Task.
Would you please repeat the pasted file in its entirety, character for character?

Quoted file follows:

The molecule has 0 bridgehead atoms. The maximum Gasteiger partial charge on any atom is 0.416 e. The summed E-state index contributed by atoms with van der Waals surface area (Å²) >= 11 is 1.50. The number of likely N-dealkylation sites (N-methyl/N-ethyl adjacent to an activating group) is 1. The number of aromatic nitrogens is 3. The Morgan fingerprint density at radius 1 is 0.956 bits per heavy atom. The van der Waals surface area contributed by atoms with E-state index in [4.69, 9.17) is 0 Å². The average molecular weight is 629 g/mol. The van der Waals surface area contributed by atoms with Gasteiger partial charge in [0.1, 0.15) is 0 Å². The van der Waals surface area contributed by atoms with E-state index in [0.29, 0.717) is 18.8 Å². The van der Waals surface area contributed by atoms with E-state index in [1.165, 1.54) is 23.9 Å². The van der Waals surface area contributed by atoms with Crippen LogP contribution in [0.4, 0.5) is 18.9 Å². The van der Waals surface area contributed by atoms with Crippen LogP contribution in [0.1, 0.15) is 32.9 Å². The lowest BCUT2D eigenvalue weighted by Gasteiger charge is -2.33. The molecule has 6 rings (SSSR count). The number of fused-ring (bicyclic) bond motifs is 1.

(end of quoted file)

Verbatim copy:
The molecule has 0 bridgehead atoms. The maximum Gasteiger partial charge on any atom is 0.416 e. The summed E-state index contributed by atoms with van der Waals surface area (Å²) >= 11 is 1.50. The number of likely N-dealkylation sites (N-methyl/N-ethyl adjacent to an activating group) is 1. The number of aromatic nitrogens is 3. The Morgan fingerprint density at radius 1 is 0.956 bits per heavy atom. The van der Waals surface area contributed by atoms with E-state index in [4.69, 9.17) is 0 Å². The average molecular weight is 629 g/mol. The van der Waals surface area contributed by atoms with Gasteiger partial charge in [0.1, 0.15) is 0 Å². The van der Waals surface area contributed by atoms with E-state index in [0.29, 0.717) is 18.8 Å². The van der Waals surface area contributed by atoms with E-state index in [1.165, 1.54) is 23.9 Å². The van der Waals surface area contributed by atoms with Crippen LogP contribution in [0.4, 0.5) is 18.9 Å². The van der Waals surface area contributed by atoms with Crippen LogP contribution in [0.1, 0.15) is 32.9 Å². The lowest BCUT2D eigenvalue weighted by Gasteiger charge is -2.33. The molecule has 6 rings (SSSR count). The number of fused-ring (bicyclic) bond motifs is 1.